Minding Your Language; Just the Job

By Ling, Ruth | The Evening Standard (London, England), May 12, 2003 | Go to article overview

Minding Your Language; Just the Job


Ling, Ruth, The Evening Standard (London, England)


Byline: RUTH LING

British Sign Language - now officially recognised - is one of the ways deaf people 'talk' to each other, says Ruth Ling

HANDS up if you knew there are five official languages in Britain.

And full marks if you can name them all: English, Welsh, Gaelic, Scots and . . ?

The fifth is British Sign Language, which was officially recognised as a UK language by the Government only last month.

British Sign Language (BSL) is not an "invented" language, such as Esperanto, but evolved naturally among the deaf community to fulfil their needs to communicate, both with each other and with hearing friends and family. Similar sign languages exist in other countries, including 44 in Europe.

BSL is used by more than 70,000 deaf people in the UK.

One of these is Stephen Dering, 25, who was born deaf and learned it in his teens. He depends on an interpreter at work more than most BSL users because he has two jobs. He is fulltime London regional manager for the national charity deafPLUS, and in the evenings and weekends is an elected Lambeth councillor.

Out of 22,000 local authority members in the country, Dering is the only profoundly deaf one.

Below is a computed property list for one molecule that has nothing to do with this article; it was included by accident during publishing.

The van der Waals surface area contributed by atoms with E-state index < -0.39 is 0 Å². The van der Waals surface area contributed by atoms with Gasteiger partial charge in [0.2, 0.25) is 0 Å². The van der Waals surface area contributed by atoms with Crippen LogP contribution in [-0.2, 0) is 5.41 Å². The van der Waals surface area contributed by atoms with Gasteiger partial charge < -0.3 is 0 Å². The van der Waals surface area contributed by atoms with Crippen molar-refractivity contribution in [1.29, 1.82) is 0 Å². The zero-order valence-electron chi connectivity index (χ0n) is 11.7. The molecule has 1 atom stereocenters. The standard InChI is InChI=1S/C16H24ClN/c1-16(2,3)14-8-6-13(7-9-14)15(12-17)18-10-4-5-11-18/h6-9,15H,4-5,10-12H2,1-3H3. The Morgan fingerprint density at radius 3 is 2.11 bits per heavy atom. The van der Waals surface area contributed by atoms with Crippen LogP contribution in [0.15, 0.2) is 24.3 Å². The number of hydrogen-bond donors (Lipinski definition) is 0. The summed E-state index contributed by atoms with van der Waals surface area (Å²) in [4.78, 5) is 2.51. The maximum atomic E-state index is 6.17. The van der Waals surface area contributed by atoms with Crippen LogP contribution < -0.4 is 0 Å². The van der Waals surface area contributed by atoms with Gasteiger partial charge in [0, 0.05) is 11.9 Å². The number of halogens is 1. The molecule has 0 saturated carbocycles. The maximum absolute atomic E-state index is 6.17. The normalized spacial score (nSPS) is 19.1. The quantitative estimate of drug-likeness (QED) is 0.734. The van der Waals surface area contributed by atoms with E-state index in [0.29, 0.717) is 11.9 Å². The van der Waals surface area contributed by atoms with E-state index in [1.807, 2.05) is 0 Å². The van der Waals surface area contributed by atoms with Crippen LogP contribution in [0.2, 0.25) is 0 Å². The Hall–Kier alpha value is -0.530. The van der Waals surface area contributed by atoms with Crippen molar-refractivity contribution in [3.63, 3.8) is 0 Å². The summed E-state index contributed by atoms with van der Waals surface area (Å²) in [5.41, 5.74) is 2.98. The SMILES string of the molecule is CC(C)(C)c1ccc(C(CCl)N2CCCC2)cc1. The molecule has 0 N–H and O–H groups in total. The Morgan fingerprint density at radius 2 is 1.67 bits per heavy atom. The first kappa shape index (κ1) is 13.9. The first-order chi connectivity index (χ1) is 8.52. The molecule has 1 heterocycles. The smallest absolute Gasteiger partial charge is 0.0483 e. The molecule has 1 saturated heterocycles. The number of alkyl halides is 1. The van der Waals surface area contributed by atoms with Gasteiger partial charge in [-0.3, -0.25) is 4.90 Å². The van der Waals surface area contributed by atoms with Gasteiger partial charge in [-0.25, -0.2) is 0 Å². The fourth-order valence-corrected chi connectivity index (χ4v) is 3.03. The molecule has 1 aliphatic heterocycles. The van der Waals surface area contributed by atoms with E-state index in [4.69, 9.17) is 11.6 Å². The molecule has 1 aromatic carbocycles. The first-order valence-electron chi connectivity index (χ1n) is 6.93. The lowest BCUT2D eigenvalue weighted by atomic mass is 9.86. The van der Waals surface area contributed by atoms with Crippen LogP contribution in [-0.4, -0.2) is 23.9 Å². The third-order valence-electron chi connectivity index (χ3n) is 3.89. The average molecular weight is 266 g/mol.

Dering relies on BSL interpreters to keep him up to speed in committee meetings and debates in the council chamber. In his day job, he uses sign language when managing staff who are themselves deaf or hard of hearing. "But I use an interpreter for all external meetings, conferences, seminars and most one-to-one meetings," he says.

"Interpreters are paid for by Access to Work, a funding programme that assists people with disabilities."

BSL interpreters are employed to "sign" in all

kinds of situations, from appointments with doctors and solicitors to television programmes and theatre performances. Professional interpreters specialise in one field, such as court cases, while generic interpreters help individuals in day-today situations.

Audrey Simmons is a generic interpreter, covering team meetings, one-to-one training sessions, tribunals and hospital work. Recently she even had to sign for a survey about public toilets at Euston station. Simmons, 36, of Catford, south London, has worked full time for five years for the Royal National Institute for Deaf and hardof-hearing people (RNID) which runs an agency for interpreters, taking bookings, assigning jobs and doing all the administration.

"It's very rewarding, providing a service for someone who may not have been able to communicate with, say, a doctor," she says. "They may have been dying to ask a question for ages, to get information for their peace of mind.

If I can help someone understand their condition, that feels really good."

Becoming an interpreter is not for the fainthearted. A trainee has to progress from the Level 1 introduction to signing to Level 4, a process that takes seven to 10 years and costs about [pounds sterling]6,000 in tuition and exam fees.

Simmons was a receptionist when she first worked with a deaf person and became interested in working with the deaf community. …

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